Dodge said back in early July that the future of its performance cars will be electric. New platforms were announced, slogans were thrown around—it was an exciting day for the brand. The Auburn Hills-based automaker said that it was reaching the limits of internal combustion and that its first electric muscle car could be expected by 2024.
That raised questions about models powered by the company's numerous V8s, particularly the Charger and Challenger. The future of these two cars seemed uncertain, but now we have some idea of what to expect, thanks to reporting by Muscle Cars and Trucks. As it turns out, there might be some overlap between the debut of Dodge's performance EV in 2024 and the continued production run of the Challenger and Charger.
MC&T caught up with Dodge CEO Tim Kuniskis at the Roadkill Nights event in Pontiac, Michigan, which the automaker sponsors. In an interview, the chief executive detailed how the beginning of a new era doesn't necessarily translate into the hard end of another.
“The new car comes in 2024. We didn’t say that the current cars are going to die in 2024," Kuniskis explained. "There might be a little overlap, but you’re not going to have years and years and years of the classic and the new one at the same time.”
The Drive reached out to Dodge for comment on Kuniskis' quote, though a spokesperson responded, "We don't have any elaboration to offer in regard to future product plans."
We've previously reported that an updated Challenger and Charger may come in 2023, although that news was teased by the automaker back in October of 2019. Since then, the automotive landscape has changed. Many countries have pledged to limit or ban the sale of internal combustion vehicles much sooner than was initially anticipated. A ban has yet to come to the United States (minus California), however, the Biden administration is tightening emissions restrictions once again after a brief respite during former President Trump's tenure.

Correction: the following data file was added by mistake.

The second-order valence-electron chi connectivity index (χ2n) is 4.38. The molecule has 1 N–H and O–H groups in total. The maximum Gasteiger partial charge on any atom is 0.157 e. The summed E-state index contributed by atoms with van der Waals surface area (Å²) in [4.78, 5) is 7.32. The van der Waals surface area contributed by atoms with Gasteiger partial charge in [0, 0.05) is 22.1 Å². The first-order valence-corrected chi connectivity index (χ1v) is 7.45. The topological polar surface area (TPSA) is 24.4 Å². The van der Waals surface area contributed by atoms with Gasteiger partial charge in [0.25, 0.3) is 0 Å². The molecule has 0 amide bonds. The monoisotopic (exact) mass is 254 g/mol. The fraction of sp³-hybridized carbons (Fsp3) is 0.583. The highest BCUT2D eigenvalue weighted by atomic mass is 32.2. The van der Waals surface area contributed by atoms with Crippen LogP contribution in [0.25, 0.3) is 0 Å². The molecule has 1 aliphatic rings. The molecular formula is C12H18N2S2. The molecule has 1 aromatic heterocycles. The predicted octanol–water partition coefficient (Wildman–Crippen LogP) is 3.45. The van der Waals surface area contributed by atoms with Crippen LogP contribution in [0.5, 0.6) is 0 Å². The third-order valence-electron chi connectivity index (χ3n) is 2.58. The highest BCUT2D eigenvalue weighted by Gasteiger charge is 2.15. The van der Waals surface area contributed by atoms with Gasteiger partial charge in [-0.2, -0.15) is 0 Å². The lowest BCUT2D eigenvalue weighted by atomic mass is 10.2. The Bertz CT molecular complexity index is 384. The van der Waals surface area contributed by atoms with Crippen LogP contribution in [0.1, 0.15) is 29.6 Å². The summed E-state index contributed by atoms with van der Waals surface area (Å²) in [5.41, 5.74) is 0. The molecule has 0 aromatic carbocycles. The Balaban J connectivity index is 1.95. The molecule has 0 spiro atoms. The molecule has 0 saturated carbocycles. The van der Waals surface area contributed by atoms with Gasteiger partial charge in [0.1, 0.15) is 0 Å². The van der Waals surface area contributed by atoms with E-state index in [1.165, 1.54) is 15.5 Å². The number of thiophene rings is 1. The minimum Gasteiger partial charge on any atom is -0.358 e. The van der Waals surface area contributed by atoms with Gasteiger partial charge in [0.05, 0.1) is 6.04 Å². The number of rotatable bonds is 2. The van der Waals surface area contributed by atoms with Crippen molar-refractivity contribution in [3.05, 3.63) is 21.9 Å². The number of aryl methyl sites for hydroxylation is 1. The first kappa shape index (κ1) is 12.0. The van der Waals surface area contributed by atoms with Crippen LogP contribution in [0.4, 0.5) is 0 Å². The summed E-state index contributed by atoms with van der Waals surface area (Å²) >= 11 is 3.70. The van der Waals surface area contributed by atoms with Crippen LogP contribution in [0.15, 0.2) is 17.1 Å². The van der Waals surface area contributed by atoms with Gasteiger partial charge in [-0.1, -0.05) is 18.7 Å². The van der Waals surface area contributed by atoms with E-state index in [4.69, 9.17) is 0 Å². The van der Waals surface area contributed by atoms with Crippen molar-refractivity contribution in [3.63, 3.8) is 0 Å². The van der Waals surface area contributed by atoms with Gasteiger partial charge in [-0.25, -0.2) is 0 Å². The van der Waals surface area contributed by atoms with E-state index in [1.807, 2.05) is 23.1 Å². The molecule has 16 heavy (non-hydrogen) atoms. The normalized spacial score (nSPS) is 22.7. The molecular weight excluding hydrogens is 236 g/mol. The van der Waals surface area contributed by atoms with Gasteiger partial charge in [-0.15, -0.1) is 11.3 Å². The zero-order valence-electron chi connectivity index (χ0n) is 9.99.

Dodge, Chrysler, and Jeep—formerly under the wing of FCA, now Stellantis—are no strangers to platforms sticking around for quite some time. The period between the new electric Dodge muscle car being unveiled and the current LX platform-based cars being phased out could vary greatly depending on a few factors. If sales numbers are still good for the two cars—they remain strong despite their platforms being more than a decade old—the automaker may just continue them as "classic" models, barring other regulatory pressure. Chrysler, throughout its various guises and ownerships, has a history of doing this.
So, while an electric future is on the way for Dodge, there will almost certainly be overlap with combustion-engined vehicles, even for performance models. Perhaps Kuniskis hopes this transitional period will ease lovers of rumbling V8s into an all-electric future.
"When you make a big change, there’s going to be people that just aren’t going to follow you, at least initially," Kuniskis said, speaking to MC&T. "But a lot of those people will return eventually when they see we’re serious, and we’re going to be Dodge first."
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